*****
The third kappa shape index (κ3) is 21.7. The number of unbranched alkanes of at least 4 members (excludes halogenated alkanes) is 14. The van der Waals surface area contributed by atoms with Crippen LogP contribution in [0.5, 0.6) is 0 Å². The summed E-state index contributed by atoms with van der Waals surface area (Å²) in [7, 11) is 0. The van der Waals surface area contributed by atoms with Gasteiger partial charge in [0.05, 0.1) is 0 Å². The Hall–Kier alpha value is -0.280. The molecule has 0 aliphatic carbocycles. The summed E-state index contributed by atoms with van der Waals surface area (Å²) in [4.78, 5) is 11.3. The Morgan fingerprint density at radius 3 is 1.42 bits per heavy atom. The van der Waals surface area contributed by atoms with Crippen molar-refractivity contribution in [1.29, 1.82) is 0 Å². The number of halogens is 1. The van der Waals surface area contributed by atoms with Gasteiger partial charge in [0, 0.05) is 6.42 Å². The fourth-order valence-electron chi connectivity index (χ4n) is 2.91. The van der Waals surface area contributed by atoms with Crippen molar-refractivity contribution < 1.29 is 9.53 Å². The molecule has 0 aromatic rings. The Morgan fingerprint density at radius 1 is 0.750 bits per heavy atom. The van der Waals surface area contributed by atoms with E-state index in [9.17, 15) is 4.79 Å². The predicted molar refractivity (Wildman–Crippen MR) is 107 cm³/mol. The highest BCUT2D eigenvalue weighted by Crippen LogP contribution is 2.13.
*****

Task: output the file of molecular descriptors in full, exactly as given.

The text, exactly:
The third kappa shape index (κ3) is 21.7. The number of unbranched alkanes of at least 4 members (excludes halogenated alkanes) is 14. The van der Waals surface area contributed by atoms with Crippen LogP contribution in [0.5, 0.6) is 0 Å². The summed E-state index contributed by atoms with van der Waals surface area (Å²) in [7, 11) is 0. The van der Waals surface area contributed by atoms with Gasteiger partial charge in [0.05, 0.1) is 0 Å². The Hall–Kier alpha value is -0.280. The molecule has 0 aliphatic carbocycles. The summed E-state index contributed by atoms with van der Waals surface area (Å²) in [4.78, 5) is 11.3. The Morgan fingerprint density at radius 3 is 1.42 bits per heavy atom. The van der Waals surface area contributed by atoms with Crippen molar-refractivity contribution in [1.29, 1.82) is 0 Å². The number of halogens is 1. The van der Waals surface area contributed by atoms with Gasteiger partial charge in [0, 0.05) is 6.42 Å². The fourth-order valence-electron chi connectivity index (χ4n) is 2.91. The van der Waals surface area contributed by atoms with Crippen molar-refractivity contribution < 1.29 is 9.53 Å². The molecule has 0 aromatic rings. The Morgan fingerprint density at radius 1 is 0.750 bits per heavy atom. The van der Waals surface area contributed by atoms with E-state index in [9.17, 15) is 4.79 Å². The predicted molar refractivity (Wildman–Crippen MR) is 107 cm³/mol. The highest BCUT2D eigenvalue weighted by Crippen LogP contribution is 2.13.